The past year has proven a complicated one in the securities lending market. This has prompted central banks and other official institutions to seek out specialist securities lenders with a reputation not just for coping but also for thriving in unusual times. A name often at the top of their lists is BNP Paribas Securities Services.
After the US subprime and eurozone sovereign bond crises, lawmakers and regulators have pushed financial institutions to increase their holdings of safe assets. In particular, Basel III's 100% liquidity coverage ratio (LCR) led to a rush in demand. Financial institutions bought or borrowed large amounts of low-risk assets by the end of 2014 to meet the 100% LCR when it was first fully enforced in 2015.
Demand for high-quality liquid assets has remained relatively high. But strict securities lender guidelines can make it difficult for central banks that want to loan out their securities. New activities by the European Central Bank (ECB), meanwhile, have further complicated matters.
Since April 2015, securities purchased under the auspices of the ECB's public sector purchase programme (PSPP) have been made available to eurozone central banks for what the ECB calls "securities lending in a decentralised manner". Some eurozone central banks have also loaned out securities bought under one of the ECB's covered bond purchase programmes (CBPPs). And from July 2016, six eurozone central banks have done the same with instruments bought as part of the corporate sector purchase programme.
Some market participants have found that the combined effects of the PSPP and the Basel III Accord – which remains the subject of tough negotiations among members of the Basel Committee on Banking Supervision – have led the supply of high-quality liquid assets to fall below demand. Others say that the demand for high-quality liquid assets has fluctuated throughout the year, going quiet over the summer, but rising in the last quarter of 2016.
Positive spreads can still be made, but one has to dial up the credit risk or extend duration
John Arnesen, BNP Paribas Securities Services
The securities services team at BNP Paribas has risen above these difficulties, growing its portfolio by around 30% in 2016. The team's global agency lending programme totalled €207 billion ($220.4 billion) of lendable assets as of November 30, 2016, and had €45 billion out on loan by the end of May 2016.
John Arnesen, global head of agency lending at BNP Paribas Securities Services, says achieving a positive spread through the reinvestment of cash collateral for securities is "increasingly difficult" because of the greater risk required: "Positive spreads can still be made, but one has to dial up the credit risk or extend duration."
One of the strengths of BNP Paribas Security Services is the range of roles it plays. As a custodian, it held a total of €8.521 trillion of assets under its control at the end of September 2016. And it also provides custody and clearing services across the world to a large number of major broker dealers, asset managers and asset owners.
As a result, many brokerage firms can borrow securities from the securities services team and settle them internally across their accounts with BNP Paribas. The team also often offers financing for brokers, allowing them to provide liquidity needed for trades.
Perhaps the major advantage of the BNP Paribas Securities Services team is its market coverage, one of the bank's clients says. The National Bank of Austria (OeNB) uses BNP Paribas for some of its lending programmes. For the past three years, the French bank has provided services for lending out securities held on the OeNB's books, with an annual value of more than €1 billion. After succeeding in a rigorous tendering programme, the team has spent the last year working on the OeNB's loans of eurozone securities purchased under the PSPP and the CBPP.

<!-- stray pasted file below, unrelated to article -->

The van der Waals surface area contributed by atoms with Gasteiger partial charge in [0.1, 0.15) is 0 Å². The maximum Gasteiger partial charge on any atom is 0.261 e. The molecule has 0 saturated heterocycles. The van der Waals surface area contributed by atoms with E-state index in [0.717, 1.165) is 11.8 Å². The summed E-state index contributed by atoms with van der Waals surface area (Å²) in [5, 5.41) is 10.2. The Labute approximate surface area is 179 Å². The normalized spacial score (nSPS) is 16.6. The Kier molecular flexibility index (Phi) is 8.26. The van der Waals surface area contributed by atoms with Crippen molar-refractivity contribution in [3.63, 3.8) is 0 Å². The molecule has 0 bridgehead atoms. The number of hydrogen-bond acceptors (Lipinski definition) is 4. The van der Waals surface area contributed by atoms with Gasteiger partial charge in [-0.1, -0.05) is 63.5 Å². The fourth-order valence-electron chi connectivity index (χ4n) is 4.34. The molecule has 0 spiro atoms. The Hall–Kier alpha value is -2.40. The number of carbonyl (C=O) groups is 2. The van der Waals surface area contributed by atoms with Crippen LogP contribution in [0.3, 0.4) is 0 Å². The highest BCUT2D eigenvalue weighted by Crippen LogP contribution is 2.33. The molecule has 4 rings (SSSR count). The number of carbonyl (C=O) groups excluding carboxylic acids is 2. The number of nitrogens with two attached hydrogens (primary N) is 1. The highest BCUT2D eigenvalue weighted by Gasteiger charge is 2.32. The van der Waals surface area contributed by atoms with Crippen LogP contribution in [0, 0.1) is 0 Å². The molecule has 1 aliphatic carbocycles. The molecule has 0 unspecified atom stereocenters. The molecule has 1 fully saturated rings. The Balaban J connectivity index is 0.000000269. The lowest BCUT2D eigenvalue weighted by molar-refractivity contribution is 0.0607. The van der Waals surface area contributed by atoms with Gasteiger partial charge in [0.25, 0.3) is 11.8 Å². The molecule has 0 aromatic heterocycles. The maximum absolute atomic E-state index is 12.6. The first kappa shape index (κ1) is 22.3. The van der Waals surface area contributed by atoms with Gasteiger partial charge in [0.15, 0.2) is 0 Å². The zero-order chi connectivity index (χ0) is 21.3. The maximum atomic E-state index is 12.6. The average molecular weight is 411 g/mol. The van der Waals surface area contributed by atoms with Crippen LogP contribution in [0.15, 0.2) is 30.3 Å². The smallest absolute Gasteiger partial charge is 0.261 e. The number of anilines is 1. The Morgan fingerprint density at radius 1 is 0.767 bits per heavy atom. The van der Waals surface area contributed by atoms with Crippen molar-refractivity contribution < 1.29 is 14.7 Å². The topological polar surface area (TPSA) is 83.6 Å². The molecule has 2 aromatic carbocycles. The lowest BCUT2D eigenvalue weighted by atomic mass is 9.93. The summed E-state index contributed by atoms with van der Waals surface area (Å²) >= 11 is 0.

BNP Paribas was able to achieve positive spreads despite difficult market conditions, says Harald Müller of the OeNB. The Securities Services team's breadth of contacts also meant they were able to protect other market participants against settlement fails by providing bonds even at short notice, Müller says. The BNP Paribas team puts great emphasis on its risk management approach, noting that no client of the global agency lending programme has yet suffered a loss.
Gregory Ley, who manages the investment team at the Oxfordshire Pension Fund, also praises BNP Paribas's ability to get positive returns. In the past two years, the French bank achieved a return on the UK county council pension fund's securities loan transactions 50% higher than that of the previous contract holder, Ley says.
Lending the securities purchased under the PSPP was also considerably more complex than doing so for the Austrian central bank's own holdings, Müller noted. Loans of PSPP instruments have to follow special ECB rules that do not always match the current needs of the market. The BNP Paribas team had coped well with these requests, Müller says.
BNP Paribas's securities lending team draws strong praise for its approach to client relations from a number of its customers. Monthly reports to the Oxfordshire Pension Fund were "very good", Ley notes. The securities lending team provided "all the information we asked for" about collateral and returns, he adds.
The securities lending market is a difficult one for lenders to make a profit in: a situation that may well continue. But the record of the BNP Paribas team shows that in such a market, a firm with broad contacts and the ability to handle complex demands can prosper – and can help its institutional clients prosper, too.